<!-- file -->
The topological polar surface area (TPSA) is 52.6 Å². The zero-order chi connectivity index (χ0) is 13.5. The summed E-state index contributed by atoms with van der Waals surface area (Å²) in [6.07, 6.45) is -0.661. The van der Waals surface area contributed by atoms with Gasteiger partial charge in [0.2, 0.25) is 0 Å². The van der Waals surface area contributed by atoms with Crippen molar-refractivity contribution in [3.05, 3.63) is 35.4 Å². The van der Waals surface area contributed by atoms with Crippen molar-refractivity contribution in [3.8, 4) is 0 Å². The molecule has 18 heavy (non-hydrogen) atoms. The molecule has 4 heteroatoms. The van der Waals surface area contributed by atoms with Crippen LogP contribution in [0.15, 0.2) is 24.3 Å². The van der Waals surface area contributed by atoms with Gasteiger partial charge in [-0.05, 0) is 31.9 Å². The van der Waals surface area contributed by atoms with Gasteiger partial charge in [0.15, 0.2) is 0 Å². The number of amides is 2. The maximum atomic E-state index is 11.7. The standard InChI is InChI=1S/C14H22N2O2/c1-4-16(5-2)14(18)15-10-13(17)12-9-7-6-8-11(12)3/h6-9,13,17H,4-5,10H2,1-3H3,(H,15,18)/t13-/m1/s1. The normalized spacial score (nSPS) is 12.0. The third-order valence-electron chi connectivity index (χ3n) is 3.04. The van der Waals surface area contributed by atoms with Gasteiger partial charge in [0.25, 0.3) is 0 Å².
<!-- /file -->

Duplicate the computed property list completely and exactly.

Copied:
The topological polar surface area (TPSA) is 52.6 Å². The zero-order chi connectivity index (χ0) is 13.5. The summed E-state index contributed by atoms with van der Waals surface area (Å²) in [6.07, 6.45) is -0.661. The van der Waals surface area contributed by atoms with Gasteiger partial charge in [0.2, 0.25) is 0 Å². The van der Waals surface area contributed by atoms with Crippen molar-refractivity contribution in [3.05, 3.63) is 35.4 Å². The van der Waals surface area contributed by atoms with Crippen molar-refractivity contribution in [3.8, 4) is 0 Å². The molecule has 18 heavy (non-hydrogen) atoms. The molecule has 4 heteroatoms. The van der Waals surface area contributed by atoms with Crippen LogP contribution in [0.15, 0.2) is 24.3 Å². The van der Waals surface area contributed by atoms with Gasteiger partial charge in [-0.05, 0) is 31.9 Å². The van der Waals surface area contributed by atoms with Gasteiger partial charge in [0.15, 0.2) is 0 Å². The number of amides is 2. The maximum atomic E-state index is 11.7. The standard InChI is InChI=1S/C14H22N2O2/c1-4-16(5-2)14(18)15-10-13(17)12-9-7-6-8-11(12)3/h6-9,13,17H,4-5,10H2,1-3H3,(H,15,18)/t13-/m1/s1. The normalized spacial score (nSPS) is 12.0. The third-order valence-electron chi connectivity index (χ3n) is 3.04. The van der Waals surface area contributed by atoms with Gasteiger partial charge in [0.25, 0.3) is 0 Å².